Etudes originales

The self-administered acupressure would care for mood disorders

The self-administered acupressure would care for mood disorders

A clinical trial evaluating the efficacy of self-administered acupressure on anxiety and depression of Japanese youth.

A Japanese randomized controlled trial randomized controlled trial of Horiuchi et al, published in the Global Journal of Health Science in 2015, evaluates the effectiveness of acupressure self-administered for two weeks on the mood of Japanese students state. The results demonstrate that INM improves mood of students compared to the control group.


The Study Rationale

In Japan, the regulation of mood is important for maintaining good mental health of students. 8% of Japanese students suffer from severe anxiety and depressive symptoms. 26% suffer from symptoms of moderate intensity. Solutions must be proposed to treat these health problems.

According to the theories of the meridians of Chinese medicine, acupressure would correct the flow of energy (called Qi) by applying finger pressure on specific acupoints. Acupressure self-administered may be a useful method to help students regulate their mood state.

The self-administered acupressure could be an effective method to reduce anxiety and depression Japanese students.

The Question

The self-administered acupressure she treats the anxiety and depressed mood Japanese students?

The Protocol

The randomized controlled trial of Horiuchi et al, evaluating the effectiveness of acupressure self-administered on levels of Japanese students mood. The study focuses on 54 students with an average age of 29 years. Participants were studying at the University of Fukuoka in the medical specialty of acupuncture and moxibustion. The students were randomly placed in either the group receiving the intervention of acupressure or in the control group. The main measure levels involved in mood (POMS-J questionnaire). Six subscales were evaluated as: anxiety, depression, anger, vigor, fatigue and confusion. Participants assessed early intervention and late response to two weeks.

The tested Non-Pharmacological Intervention (NPI)

Before the intervention, participants were trained to locate six acupuncture points in the neck. INM was to perform acupressure sessions three times a day (upon waking, after lunch and before bedtime) for 15 days. For each session, participants were applying pressure with the thumbs to the six points of acupuncture for five seconds each to achieve a feeling of comfort.

Main Results

The results show an improvement in mood (anxiety, depression, anger, vigor, fatigue and confusion) for the acupressure group compared to the control group at the end of intervention.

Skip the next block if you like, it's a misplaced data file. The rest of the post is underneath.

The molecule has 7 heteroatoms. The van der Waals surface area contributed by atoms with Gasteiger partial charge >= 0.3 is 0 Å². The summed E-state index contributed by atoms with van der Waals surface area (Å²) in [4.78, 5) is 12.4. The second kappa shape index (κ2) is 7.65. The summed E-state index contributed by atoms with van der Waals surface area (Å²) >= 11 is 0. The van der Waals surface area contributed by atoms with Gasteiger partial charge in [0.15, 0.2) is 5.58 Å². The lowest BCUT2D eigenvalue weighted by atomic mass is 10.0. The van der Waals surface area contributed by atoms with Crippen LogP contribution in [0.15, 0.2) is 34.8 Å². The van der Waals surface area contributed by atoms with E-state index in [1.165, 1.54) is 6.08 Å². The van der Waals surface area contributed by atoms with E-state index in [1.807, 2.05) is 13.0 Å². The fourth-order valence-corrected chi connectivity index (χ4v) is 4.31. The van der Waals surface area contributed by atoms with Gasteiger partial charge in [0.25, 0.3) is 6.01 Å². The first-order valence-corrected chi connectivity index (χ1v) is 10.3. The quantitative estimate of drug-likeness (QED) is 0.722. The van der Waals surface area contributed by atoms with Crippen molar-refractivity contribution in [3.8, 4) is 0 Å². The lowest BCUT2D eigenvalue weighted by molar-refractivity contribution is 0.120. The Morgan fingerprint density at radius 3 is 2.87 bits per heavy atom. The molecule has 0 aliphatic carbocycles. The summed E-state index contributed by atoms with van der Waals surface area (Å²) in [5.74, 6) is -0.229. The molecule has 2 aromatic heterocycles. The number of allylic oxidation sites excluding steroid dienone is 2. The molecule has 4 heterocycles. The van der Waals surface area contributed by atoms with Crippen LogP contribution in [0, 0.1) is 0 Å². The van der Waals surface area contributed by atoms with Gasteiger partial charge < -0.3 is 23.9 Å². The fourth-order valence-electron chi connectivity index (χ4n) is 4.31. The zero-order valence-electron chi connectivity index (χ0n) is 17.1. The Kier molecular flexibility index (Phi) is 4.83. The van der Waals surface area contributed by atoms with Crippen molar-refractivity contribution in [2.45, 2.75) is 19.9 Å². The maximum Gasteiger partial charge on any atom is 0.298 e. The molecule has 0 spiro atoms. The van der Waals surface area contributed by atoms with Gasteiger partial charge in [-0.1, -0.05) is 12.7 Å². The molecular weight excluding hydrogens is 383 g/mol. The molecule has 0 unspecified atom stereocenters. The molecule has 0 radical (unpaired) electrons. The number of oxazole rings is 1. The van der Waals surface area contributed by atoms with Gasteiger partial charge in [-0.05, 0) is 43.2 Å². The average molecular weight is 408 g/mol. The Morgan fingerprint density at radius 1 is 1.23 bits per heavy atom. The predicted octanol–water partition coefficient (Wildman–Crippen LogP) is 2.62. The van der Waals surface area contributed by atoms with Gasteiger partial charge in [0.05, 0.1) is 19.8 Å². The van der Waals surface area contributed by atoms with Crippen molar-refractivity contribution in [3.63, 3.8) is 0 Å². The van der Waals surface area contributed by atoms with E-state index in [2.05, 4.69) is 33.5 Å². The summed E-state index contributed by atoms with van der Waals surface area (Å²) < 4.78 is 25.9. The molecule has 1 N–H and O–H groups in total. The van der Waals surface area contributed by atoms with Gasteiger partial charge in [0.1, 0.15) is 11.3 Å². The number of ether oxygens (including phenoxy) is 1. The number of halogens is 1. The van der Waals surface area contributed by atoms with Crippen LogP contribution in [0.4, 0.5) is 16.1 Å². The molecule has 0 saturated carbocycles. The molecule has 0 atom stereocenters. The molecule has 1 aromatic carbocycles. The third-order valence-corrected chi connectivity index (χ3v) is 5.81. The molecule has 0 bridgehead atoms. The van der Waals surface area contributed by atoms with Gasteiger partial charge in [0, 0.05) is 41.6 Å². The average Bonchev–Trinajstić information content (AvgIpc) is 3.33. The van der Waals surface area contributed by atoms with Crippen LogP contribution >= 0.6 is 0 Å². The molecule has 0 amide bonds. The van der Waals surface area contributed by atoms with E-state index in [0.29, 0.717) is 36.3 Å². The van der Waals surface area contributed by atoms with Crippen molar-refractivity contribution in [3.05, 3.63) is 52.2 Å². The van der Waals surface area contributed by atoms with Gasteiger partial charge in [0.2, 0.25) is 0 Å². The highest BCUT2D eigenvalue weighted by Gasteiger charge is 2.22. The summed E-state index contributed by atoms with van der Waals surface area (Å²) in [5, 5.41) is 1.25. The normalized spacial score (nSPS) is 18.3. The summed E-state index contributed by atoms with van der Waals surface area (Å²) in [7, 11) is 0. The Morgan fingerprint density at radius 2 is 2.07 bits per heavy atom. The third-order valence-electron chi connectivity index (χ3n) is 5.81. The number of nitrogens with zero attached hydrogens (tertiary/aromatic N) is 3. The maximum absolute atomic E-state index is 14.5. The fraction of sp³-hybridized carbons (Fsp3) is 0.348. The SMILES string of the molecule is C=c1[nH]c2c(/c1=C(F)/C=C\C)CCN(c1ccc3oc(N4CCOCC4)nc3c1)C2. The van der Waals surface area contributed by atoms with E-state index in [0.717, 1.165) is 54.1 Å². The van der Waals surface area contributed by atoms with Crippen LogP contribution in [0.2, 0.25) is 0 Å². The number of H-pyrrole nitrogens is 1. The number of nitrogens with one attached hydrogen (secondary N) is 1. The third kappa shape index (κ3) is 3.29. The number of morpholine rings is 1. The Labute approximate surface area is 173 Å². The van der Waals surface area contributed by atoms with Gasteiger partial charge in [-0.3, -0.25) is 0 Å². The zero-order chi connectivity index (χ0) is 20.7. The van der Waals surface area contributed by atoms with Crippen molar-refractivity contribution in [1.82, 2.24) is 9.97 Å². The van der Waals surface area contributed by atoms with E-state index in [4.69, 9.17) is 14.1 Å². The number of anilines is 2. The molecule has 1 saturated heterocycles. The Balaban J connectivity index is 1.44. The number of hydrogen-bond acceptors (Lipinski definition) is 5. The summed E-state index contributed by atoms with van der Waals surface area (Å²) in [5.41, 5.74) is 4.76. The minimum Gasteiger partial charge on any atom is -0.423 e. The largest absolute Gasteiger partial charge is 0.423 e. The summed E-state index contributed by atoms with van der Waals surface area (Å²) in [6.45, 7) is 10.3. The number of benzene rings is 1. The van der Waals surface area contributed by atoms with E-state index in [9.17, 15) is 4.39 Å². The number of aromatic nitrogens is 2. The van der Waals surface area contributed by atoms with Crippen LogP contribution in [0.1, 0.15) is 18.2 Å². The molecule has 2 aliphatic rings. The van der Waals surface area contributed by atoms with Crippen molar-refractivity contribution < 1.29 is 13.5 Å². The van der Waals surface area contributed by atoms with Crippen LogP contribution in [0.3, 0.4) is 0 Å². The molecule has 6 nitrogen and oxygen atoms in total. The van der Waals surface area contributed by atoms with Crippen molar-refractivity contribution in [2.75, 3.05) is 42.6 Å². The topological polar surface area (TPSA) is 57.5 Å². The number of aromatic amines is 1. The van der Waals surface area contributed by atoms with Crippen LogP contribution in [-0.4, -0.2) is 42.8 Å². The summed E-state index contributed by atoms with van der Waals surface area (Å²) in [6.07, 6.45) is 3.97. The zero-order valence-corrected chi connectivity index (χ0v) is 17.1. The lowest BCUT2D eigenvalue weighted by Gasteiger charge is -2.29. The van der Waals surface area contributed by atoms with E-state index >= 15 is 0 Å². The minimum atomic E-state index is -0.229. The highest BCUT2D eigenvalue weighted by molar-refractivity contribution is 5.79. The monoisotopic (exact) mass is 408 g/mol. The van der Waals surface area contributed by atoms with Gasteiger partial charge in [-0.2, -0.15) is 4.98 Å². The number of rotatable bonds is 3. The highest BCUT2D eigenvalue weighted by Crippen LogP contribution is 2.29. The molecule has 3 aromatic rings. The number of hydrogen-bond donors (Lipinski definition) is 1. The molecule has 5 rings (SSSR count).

Acupressure self-administered 6 to specific points in the neck improves mood.


What it means for Patients

Acupressure points self-administered for 15 days in the neck can reduce anxiety, depression, anger, fatigue and confusion and improve vitality.

What it means for Healthcare Professionals

Sessions 3 times a day acupressure self-administered for 15 days would allow students to reduce their anxiety, their depression, their fatigue, their anger, confusion and improve their vitality.

What it means for Researchers

This test is one of the first to show that self-administration of acupressure reduces anxiety and a depressive symptomatology. By cons, this study has many limitations, it is acupuncture students, the group control is not a placebo with identical contact times, the participants are not selected on a level of anxiety and depressive disorder initial. Non-drug intervention studies require rigorous methodology and ethics to avoid erroneous conclusions. Funding for this kind of study should be encouraged to see clearly.

What it means for Policymakers

Self-management of mood by acupressure self-administered for 15 days seems an appropriate solution for improving the mental health of Japanese students at risk of depression and anxiety disorders. The effectiveness of self-management of mood methods (e.g. acupressure, relaxation, biofeedback, CBT) deserves to be studied by the most rigorous protocols.


The reference

Horiuchi S, Tsuda A, Honda Y, Kobayashi H, Naruse M, Tsuchiyagaito A (2015). Mood Changes by Self Administered Acupressure in Japanese College Students: A Randomized Controlled Trial. Global Journal of Health Science, 7(4), 40-44


Related articles on Blog en Sante ©

Same topic

Same population

Same non-pharmacological intervention


To reference this Blog en Sante © article.

Ninot G (2016). The self-administered acupressure would care for mood disorders. Blog en Sante, A81.

© Copyright 2016 Grégory Ninot. All rights reserved.

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